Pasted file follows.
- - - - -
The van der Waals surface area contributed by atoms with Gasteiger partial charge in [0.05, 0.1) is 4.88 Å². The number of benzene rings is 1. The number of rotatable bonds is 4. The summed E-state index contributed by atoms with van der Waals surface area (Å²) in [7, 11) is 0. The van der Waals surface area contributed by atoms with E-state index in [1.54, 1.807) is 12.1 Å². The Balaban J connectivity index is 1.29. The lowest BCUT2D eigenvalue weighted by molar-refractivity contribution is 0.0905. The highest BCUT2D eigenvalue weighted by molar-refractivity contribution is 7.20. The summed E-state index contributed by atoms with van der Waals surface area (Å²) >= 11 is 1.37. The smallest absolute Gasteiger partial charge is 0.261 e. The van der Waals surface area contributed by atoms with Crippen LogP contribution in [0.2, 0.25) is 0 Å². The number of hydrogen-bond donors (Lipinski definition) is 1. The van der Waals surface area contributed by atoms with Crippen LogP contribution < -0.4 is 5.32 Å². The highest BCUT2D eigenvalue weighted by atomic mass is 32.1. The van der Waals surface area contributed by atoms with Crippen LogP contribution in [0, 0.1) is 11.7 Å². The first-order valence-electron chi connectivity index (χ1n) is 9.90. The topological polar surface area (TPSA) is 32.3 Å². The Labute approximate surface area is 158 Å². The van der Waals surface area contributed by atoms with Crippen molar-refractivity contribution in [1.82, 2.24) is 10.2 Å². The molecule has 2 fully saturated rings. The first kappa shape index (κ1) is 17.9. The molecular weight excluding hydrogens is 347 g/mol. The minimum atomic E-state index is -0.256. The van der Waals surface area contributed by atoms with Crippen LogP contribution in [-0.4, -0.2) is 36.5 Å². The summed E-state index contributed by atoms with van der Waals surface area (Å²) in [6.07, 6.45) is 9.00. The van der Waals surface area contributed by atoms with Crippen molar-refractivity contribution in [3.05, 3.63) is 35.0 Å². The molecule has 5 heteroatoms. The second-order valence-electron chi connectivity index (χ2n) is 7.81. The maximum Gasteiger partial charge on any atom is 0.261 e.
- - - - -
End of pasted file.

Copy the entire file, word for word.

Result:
The van der Waals surface area contributed by atoms with Gasteiger partial charge in [0.05, 0.1) is 4.88 Å². The number of benzene rings is 1. The number of rotatable bonds is 4. The summed E-state index contributed by atoms with van der Waals surface area (Å²) in [7, 11) is 0. The van der Waals surface area contributed by atoms with E-state index in [1.54, 1.807) is 12.1 Å². The Balaban J connectivity index is 1.29. The lowest BCUT2D eigenvalue weighted by molar-refractivity contribution is 0.0905. The highest BCUT2D eigenvalue weighted by molar-refractivity contribution is 7.20. The summed E-state index contributed by atoms with van der Waals surface area (Å²) >= 11 is 1.37. The smallest absolute Gasteiger partial charge is 0.261 e. The van der Waals surface area contributed by atoms with Crippen LogP contribution in [0.2, 0.25) is 0 Å². The number of hydrogen-bond donors (Lipinski definition) is 1. The van der Waals surface area contributed by atoms with Crippen LogP contribution < -0.4 is 5.32 Å². The highest BCUT2D eigenvalue weighted by atomic mass is 32.1. The van der Waals surface area contributed by atoms with Crippen LogP contribution in [0, 0.1) is 11.7 Å². The first-order valence-electron chi connectivity index (χ1n) is 9.90. The topological polar surface area (TPSA) is 32.3 Å². The Labute approximate surface area is 158 Å². The van der Waals surface area contributed by atoms with Crippen molar-refractivity contribution in [1.82, 2.24) is 10.2 Å². The molecule has 2 fully saturated rings. The first kappa shape index (κ1) is 17.9. The molecular weight excluding hydrogens is 347 g/mol. The minimum atomic E-state index is -0.256. The van der Waals surface area contributed by atoms with Crippen LogP contribution in [-0.4, -0.2) is 36.5 Å². The summed E-state index contributed by atoms with van der Waals surface area (Å²) in [6.07, 6.45) is 9.00. The van der Waals surface area contributed by atoms with Crippen molar-refractivity contribution in [3.05, 3.63) is 35.0 Å². The molecule has 5 heteroatoms. The second-order valence-electron chi connectivity index (χ2n) is 7.81. The maximum Gasteiger partial charge on any atom is 0.261 e.